April 2017

General, Inspiration /

Top Takeaways from the 2017 Midwest Digital Marketing Conference

The 2017 Midwest Digital Marketing Conference marked UMSL’s third year hosting the event and my first year in attendance. I learned a lot about what it is like to attend a large conference like this and a lot about the changing digital marketing landscape. Here are some of the key insights I took away from the conference.

  1. Digital marketing should be about making connections, not just making contact.

This one may seem obvious, but it never hurts to have a reminder. The key to a successful social media presence is making meaningful connections with your audience, not just spewing information at them that you perceive to be relevant. It’s better to stop and understand what your audience really wants to see and respond to, rather than playing a guessing game. Two pieces of advice to keep in mind to help you stay on track and build connections are (1) say it, don’t spray it and, (2) when it comes to content, place value on quality over quantity.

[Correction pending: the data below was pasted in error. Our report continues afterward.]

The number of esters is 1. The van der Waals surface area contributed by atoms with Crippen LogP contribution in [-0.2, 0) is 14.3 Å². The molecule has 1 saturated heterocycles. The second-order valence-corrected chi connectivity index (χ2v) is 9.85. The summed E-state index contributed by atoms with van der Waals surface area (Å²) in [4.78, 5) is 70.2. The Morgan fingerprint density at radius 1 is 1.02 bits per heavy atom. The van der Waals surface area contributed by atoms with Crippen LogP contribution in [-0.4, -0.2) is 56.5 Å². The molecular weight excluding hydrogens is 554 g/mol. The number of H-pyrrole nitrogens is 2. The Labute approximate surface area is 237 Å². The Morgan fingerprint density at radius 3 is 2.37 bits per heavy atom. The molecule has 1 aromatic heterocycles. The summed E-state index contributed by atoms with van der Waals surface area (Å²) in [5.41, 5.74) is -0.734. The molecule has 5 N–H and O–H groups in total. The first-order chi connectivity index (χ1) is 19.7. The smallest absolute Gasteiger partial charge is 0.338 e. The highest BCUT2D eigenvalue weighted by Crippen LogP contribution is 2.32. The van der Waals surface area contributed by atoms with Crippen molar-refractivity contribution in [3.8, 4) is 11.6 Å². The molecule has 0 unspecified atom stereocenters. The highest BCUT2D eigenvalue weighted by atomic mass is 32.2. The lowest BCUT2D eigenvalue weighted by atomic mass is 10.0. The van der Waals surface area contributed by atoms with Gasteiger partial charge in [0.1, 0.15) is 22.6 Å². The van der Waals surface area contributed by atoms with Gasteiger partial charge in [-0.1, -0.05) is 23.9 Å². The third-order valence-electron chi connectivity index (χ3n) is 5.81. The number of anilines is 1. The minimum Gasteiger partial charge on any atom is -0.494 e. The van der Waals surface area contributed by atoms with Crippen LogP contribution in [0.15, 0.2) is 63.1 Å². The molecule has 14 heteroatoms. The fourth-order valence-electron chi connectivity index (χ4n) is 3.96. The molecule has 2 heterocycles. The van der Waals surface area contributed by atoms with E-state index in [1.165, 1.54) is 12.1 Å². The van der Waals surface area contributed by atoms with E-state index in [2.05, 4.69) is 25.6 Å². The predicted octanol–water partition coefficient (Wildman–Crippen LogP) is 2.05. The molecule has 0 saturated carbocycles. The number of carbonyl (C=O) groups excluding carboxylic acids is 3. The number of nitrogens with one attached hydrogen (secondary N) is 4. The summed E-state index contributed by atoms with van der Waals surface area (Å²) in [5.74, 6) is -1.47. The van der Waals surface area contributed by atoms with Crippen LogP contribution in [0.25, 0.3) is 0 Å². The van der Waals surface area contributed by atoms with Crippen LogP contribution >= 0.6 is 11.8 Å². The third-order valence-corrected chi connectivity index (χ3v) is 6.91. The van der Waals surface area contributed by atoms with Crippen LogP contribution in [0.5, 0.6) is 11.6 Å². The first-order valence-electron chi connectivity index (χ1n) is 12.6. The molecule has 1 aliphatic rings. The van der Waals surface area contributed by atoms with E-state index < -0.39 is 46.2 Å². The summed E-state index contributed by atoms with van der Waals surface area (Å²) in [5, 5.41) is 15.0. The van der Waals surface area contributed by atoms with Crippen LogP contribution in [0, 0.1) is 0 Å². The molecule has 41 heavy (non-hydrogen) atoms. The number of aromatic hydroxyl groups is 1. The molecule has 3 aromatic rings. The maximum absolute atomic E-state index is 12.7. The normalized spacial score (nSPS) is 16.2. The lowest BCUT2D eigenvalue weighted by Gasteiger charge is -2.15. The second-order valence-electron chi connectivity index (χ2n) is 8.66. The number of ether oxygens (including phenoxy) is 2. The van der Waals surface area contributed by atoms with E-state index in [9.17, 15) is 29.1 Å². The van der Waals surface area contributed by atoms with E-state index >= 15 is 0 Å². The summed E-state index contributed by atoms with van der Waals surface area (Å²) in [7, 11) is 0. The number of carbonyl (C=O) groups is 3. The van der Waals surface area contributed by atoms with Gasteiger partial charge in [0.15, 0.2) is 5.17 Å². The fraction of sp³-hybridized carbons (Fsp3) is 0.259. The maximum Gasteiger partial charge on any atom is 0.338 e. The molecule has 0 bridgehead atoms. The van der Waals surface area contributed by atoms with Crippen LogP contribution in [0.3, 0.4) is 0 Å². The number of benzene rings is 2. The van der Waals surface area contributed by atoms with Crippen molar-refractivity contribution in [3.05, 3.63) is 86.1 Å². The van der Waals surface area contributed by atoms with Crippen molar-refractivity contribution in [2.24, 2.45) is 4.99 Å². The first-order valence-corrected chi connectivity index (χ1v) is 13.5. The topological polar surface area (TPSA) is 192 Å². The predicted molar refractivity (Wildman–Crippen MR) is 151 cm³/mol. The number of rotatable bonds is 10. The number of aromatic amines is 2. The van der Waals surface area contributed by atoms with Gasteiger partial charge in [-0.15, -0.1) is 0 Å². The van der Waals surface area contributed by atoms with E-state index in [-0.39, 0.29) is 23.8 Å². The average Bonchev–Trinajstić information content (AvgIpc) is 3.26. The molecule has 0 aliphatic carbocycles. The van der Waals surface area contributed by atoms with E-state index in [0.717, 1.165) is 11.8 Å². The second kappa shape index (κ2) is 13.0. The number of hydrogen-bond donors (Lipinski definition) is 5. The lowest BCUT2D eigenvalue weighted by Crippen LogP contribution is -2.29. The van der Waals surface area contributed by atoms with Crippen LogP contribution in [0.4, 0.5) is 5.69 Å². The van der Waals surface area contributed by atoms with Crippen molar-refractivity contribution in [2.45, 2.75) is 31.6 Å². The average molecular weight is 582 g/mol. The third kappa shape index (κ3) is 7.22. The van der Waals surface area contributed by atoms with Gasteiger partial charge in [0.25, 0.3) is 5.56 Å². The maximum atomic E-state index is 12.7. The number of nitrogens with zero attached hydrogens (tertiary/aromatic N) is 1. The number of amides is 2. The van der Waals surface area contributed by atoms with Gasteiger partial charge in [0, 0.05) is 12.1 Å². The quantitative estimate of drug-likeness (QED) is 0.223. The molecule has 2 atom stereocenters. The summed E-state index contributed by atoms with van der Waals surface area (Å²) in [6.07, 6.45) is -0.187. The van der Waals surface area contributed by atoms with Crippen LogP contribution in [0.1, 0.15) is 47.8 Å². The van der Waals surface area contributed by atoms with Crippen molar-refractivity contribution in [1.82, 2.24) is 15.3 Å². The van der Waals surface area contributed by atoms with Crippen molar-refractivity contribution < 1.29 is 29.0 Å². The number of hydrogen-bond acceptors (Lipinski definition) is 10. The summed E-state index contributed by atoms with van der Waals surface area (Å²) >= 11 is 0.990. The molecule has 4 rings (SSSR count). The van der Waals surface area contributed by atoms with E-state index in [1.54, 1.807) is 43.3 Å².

(Inspired by Phil Cara of Buzzfeed)


Architecture /

If Our Walls Could Talk

Full-time working professionals spend much of their lives at the office, and it just so happens that our “work home” at Lawrence Group comes with a quite the history beyond its architectural framework.

Daniel Catlin, a wealthy tobacco magnate and largest holder of downtown business realty, bought the parcel at 319 N. 4th Street in the 1880s and formed a syndicate of important downtown figures to commission a grand office building for the site. They viewed their undertaking as a personal monument expressive of their wealth, status, taste and civic spirit. Named the Security Building, it was constructed in the 1890s by the design of renowned Architects Peabody, Stearns and Furber. It was one of 30 tall office buildings in St. Louis of late 19th Century design, of which few remain today. It survived massive urban renewal programs which removed almost all of the historic 4th Street financial district and remains one of the finest example of office interiors from that era.